'Exhausted' and starving polar bear found wandering 400 miles away from home
The authorities in the region are planning to sedate the animal and airlift it back to its home of Chukotka on April 20.
Russian authorities have started getting more and more concerned about a polar bear that has been spotted wandering in a village, hundreds of miles away from its usual habitat in search of food.
Local reports said that the bear, which can be seen in photographs looking exhausted but did not show any signs of being aggressive, was seen multiple times over the past five days in the village of Tilichiki in the far eastern region of Kamchatka.
Many local residents have posted images and videos of the bear foraging for food.
State-controlled news agency Ria Novosti reported that the bear had traveled to the village around 700 kilometers south (434 miles) from Chukotka all the way to the peninsula. The theory is that the bear may have floated on a chunk of ice from the Bering Sea.
Across the Arctic, sea ice is retreating very rapidly due to climate change and this forces polar bears to travel farther and farther away from their homes in search of food.
Alina Ukolova told CNN that she took multiple pictures and videos of the bear wandering into the village of Tilichiki on April 16. She then posted the harrowing images on Instagram.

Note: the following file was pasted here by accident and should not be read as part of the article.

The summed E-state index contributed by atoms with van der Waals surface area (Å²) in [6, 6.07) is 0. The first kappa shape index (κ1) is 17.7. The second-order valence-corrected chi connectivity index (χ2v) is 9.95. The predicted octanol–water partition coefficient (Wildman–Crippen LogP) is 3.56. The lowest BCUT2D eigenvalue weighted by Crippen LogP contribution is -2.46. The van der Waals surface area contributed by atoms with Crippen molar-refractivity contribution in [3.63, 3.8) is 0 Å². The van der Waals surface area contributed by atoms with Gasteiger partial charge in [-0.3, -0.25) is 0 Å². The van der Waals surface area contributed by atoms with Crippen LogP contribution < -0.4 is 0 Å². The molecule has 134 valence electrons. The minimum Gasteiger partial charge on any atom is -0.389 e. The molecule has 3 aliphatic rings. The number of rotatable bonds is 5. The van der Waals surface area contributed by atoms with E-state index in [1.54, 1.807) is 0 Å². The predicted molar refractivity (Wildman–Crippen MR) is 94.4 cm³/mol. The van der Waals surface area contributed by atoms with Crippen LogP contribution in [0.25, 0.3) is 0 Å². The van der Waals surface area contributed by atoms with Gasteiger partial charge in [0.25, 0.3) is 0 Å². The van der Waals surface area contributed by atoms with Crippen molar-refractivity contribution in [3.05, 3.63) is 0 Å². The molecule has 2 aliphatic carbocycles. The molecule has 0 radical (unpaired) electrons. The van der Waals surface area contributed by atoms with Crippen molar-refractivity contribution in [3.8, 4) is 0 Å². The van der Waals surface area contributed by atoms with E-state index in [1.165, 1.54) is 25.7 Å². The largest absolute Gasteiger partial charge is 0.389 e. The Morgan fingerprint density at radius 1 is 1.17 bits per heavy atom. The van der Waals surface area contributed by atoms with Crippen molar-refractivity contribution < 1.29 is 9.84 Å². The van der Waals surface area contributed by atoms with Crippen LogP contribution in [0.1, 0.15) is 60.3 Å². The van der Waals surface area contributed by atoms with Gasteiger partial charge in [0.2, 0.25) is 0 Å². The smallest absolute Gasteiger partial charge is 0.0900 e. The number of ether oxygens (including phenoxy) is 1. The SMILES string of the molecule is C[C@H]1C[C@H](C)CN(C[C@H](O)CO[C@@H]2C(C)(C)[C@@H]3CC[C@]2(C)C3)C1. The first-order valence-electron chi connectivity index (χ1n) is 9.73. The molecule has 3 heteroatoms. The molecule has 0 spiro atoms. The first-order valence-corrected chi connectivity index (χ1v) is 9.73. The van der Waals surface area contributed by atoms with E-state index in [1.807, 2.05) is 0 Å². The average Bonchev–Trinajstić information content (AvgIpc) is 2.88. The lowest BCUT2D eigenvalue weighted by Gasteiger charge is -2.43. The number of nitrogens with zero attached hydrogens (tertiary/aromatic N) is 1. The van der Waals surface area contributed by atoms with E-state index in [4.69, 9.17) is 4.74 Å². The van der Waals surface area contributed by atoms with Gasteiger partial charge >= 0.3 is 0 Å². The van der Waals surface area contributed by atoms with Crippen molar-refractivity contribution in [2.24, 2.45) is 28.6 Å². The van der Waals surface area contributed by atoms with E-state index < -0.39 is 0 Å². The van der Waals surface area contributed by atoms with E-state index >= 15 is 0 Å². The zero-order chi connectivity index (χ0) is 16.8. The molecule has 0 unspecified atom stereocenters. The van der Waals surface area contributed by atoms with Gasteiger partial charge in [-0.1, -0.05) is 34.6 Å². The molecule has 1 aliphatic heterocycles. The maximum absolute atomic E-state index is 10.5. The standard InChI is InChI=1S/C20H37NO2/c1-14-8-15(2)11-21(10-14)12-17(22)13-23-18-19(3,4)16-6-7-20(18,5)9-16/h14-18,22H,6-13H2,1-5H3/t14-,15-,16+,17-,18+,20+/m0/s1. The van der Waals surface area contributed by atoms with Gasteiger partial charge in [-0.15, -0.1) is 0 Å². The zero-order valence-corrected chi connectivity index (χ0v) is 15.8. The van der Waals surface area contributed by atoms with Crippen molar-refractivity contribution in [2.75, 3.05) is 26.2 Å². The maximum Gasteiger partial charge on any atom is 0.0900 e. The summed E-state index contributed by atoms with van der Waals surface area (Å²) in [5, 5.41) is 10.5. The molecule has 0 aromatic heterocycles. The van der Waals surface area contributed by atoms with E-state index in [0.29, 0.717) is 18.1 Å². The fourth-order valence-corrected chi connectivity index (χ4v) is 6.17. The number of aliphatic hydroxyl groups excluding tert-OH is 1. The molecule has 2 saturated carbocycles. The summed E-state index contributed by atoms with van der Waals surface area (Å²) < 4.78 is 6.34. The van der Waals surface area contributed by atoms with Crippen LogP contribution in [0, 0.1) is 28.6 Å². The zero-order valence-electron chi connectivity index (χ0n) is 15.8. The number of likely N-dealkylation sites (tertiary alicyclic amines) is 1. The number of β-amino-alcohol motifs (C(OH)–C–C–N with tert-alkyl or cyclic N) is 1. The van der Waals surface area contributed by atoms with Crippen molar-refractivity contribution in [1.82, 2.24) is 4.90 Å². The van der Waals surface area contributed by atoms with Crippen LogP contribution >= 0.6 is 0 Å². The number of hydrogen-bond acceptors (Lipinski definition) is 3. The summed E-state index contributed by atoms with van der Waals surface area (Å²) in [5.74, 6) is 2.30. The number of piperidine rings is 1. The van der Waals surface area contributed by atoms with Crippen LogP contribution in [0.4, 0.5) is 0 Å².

She told the news outlet: "The bear is about two years old. It is not very used to living independently, they usually live with their mother until they're about three. It is exhausted, not aggressive. Locals feed him fish, and he eats it. Today, it felt better and went hunting."
According to Ria Novosti, the authorities in the region are planning to sedate the animal and airlift it back to its home of Chukotka on April 20.
One user commented on the photo-sharing site: "It's obvious that the bear is starving! You can see that he lost quite a lot of weight from his long journey."
Ukolova posted a couple of images of the bear on April 18 along with a caption saying that the bear has become more active and that it was even gone from the spot for some time, presumably to hunt for some food.
This is not the first case of polar bear displacement that has been caused by the rapidly changing climate conditions. In February this year, a remote Russian archipelago called Novaya Zemlya declared a state of emergency after the local authorities described that there was an "invasion" by dozens of extremely hungry animals.